It does seem a little odd to have a Swiss builder building an instrument with a stop list in the English language - and some of his stops may not sound very much like what an English organist might expect - a Dolce will certainly sound quite different from a Salicional, for example. On the other hand, the organ is to stand in England. Quite a lot of players might like to have the stop names in their own language.

 

Cheers

Barry

 

PS the idea of Kuhn ever undercutting anybody at all is quite funny.

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I agree with what Mr Jordan says. We have many organ-builders in Europe

who wait for the opportunity to build something different!

An organ should speak its own language, even on its stop-knobs.

Who would dare write "Montre" on a knob driving the slide of

an Open Diapason?

Absolutely shocking, isn't it?

He that wants to play Bach should know what a Gedackt is.

He " " " Franck " " " Hautbois "

He " " " Howells " " " Vox angelica "

 

(May be continued somewhat)

Pierre

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Kuhn's organs have in the last years become so romantic that they'd have had William Hill running for cover ...

 

Not necessarily the best choice, Barry - William Hill throughout his working life maintained excellent chorus-structures in his instruments; those of a fair size often had two quint mixtures to the GO (the tierce rank in the 17-19-22 mixtures almost always dropped out at the first break). Apart from a Cone Gamba and a wide choice of flutes (including claribels, flauti traversi, wald flutes, gedeckts and suabe flutes) his instruments are not overly Romantic, in the sense of a 1920s HN&B, or an Arthur Harrison.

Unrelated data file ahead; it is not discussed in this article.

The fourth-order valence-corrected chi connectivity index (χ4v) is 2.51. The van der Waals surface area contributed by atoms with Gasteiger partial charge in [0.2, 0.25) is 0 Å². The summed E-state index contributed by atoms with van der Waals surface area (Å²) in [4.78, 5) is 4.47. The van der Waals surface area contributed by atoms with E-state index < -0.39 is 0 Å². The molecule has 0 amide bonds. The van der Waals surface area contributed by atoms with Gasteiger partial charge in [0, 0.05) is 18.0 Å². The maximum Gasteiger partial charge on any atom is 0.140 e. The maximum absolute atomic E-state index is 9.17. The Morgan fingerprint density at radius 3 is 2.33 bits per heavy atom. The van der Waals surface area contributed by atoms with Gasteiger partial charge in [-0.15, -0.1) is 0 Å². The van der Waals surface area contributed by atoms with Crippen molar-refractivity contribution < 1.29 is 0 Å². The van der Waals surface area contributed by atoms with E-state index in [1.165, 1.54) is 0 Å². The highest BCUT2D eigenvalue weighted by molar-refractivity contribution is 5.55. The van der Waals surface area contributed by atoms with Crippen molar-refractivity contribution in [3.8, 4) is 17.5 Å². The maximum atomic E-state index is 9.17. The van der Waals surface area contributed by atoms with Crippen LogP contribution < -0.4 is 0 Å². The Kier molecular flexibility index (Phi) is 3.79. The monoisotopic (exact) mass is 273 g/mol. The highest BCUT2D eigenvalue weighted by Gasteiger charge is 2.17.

It does seem a little odd to have a Swiss builder building an instrument with a stop list in the English language - and some of his stops may not sound very much like what an English organist might expect - a Dolce will certainly sound quite different from a Salicional, for example ...

 

Well maybe, but on this particular organ I would still prefer to have a 16p Corno di Bassetto. The Dolce cannot sound that different to a Salicional - or, if it does, there may be a convincing argument for calling it something else, in order to avoid confusion.

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"his instruments are not overly Romantic, in the sense of a 1920s HN&B, or an Arthur Harrison."

(Quote, about Hill)

 

If you look at contemporary Walcker organs, you'll feel the same. These were very early romantic organs, actually the two very first romantic builders. Arthur Harrison, that is nearly one century later!

 

Pierre

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Not necessarily the best choice, Barry - William Hill throughout his working life maintained excellent chorus-structures in his instruments; those of a fair size often had two quint mixtures to the GO (the tierce rank in the 17-19-22 mixtures almost always dropped out at the first break). Apart from a Cone Gamba and a wide choice of flutes (including claribels, flauti traversi, wald flutes, gedeckts and suabe flutes) his instruments are not overly Romantic, in the sense of a 1920s HN&B, or an Arthur Harrison.

 

That's why I chose Hill, actually, meaning that he wouldn't have approved at all!

 

B